At its simplest traceability allows you to find your way around your project information. For example one high-level requirement may be broken into a number of detailed requirements. Traditionally the high-level requirement would live in a different document from the detailed requirements. To keep the relationship or traceability between these requirements you have to add a connection or trace between them. In the detailed requirement specification you could add a column showing the high-level requirement associated with each of the detailed requirements.
The only thing that is constant in a project is change. So when a high-level requirement is changed it will be necessary to find all of the derived requirements and make sure that they are still valid. If you want to find all of the requirements derived from a specific high-level requirement you must then search through every derived requirements specification for those detailed requirements with the associated high-level requirement. If you had only one detailed requirements specification this would be ok but what happens when you’ve got ten or more derived specifications? It becomes a bit of a pain. Hence the traceability matrix should be created. Traceability matrix establish the relationship between the high level requirements and the detail/derived requirements.
To find all of the requirements that are derived from a high-level requirement you now only have to find the row for the high-level requirement and follow that row to the right. Each cell with tick in it will indicate a derived requirement.
What about finding any high-level requirements that have been forgotten and do not have any detailed requirements defined yet. If your requirements live in different documents you’d end up having to make a checklist of all the high-level requirements and then go through each of the detailed requirements and tick of all of the high-level requirements that have detailed requirements defined for them.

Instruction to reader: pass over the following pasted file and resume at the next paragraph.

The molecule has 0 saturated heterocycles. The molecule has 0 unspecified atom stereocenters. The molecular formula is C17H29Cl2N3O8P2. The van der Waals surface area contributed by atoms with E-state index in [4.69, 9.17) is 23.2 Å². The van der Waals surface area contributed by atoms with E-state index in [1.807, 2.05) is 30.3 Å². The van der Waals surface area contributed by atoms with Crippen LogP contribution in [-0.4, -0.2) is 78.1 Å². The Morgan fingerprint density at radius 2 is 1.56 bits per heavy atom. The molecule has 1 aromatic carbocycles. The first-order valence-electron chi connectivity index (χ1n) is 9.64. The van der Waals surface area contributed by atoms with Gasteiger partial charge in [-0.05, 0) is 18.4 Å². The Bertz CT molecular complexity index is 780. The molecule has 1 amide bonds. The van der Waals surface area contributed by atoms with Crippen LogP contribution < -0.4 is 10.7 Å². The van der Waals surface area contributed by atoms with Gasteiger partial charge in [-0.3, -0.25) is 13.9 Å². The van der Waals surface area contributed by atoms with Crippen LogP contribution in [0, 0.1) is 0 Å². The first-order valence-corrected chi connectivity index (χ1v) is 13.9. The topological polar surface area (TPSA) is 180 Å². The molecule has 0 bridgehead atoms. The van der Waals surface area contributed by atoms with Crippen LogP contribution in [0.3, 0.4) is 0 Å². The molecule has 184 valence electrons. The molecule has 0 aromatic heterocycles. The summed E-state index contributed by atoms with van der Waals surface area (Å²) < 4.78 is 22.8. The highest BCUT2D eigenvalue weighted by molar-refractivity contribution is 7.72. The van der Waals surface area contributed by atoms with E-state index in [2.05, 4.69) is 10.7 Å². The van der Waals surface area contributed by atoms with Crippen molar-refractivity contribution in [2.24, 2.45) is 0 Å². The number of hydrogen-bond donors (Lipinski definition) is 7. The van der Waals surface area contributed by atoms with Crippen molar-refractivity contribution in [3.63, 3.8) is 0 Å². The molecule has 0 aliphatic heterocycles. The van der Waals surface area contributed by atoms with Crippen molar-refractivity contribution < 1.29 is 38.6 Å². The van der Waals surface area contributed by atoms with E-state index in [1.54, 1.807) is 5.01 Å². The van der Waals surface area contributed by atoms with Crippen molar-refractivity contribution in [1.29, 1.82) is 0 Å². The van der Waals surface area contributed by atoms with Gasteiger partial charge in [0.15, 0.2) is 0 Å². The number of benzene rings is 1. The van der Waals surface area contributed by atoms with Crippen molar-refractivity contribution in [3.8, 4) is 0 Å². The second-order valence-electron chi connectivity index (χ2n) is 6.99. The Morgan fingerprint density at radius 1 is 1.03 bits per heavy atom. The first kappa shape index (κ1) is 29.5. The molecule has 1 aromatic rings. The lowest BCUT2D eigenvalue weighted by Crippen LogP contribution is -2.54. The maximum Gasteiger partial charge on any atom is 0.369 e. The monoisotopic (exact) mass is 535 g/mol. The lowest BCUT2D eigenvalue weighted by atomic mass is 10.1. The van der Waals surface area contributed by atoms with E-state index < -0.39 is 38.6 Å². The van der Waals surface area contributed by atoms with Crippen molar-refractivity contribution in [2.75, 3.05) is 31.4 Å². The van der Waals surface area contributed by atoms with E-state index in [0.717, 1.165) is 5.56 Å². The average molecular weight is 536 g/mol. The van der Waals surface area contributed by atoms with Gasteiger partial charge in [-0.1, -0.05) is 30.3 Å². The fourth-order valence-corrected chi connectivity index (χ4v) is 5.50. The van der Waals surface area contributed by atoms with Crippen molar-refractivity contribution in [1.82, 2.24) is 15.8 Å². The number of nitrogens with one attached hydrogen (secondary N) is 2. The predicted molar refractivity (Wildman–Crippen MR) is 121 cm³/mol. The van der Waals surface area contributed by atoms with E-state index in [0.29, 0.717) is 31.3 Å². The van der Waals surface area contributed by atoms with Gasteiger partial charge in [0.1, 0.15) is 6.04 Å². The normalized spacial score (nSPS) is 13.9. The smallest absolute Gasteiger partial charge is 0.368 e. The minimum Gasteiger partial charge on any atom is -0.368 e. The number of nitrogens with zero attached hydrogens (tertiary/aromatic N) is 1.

Of course you don’t have to stop with requirements. Depending on the type of project that you are running you may be creating test-cases to test the functionality as defined by the requirements. In this case you want to extend the traceability to those test-cases.
All the same principles we had just been discussing with regard to requirements now also applies to the relationship between requirements and test-cases. For example to find any requirements that do not have test-cases derived yet you just find rows with no arrows underneath the test-cases in the matrix.
Let’s get back to the problem of change. Your customer will change their mind about some of the high-level requirements half-way through the project. If you are running an agile project and haven’t elaborated those specific requirements yet then you’re ok. But more likely they will change their mind about the requirements that you have already done detailed analysis for and have all the design and test-cases written already.
In this case you will have to trawl through every project document trying to find all of the derived requirements, designs, test-cases and other project artifacts and then update those to reflect the changes to the higher-level requirements. But updating the derived requirements may impact other requirements, designs, test-cases, etc. again. You have to start again and find those secondary impacted items and update them accordingly. This process will have to be repeated until you’re sure that all the possible implications of the high-level changes have been identified.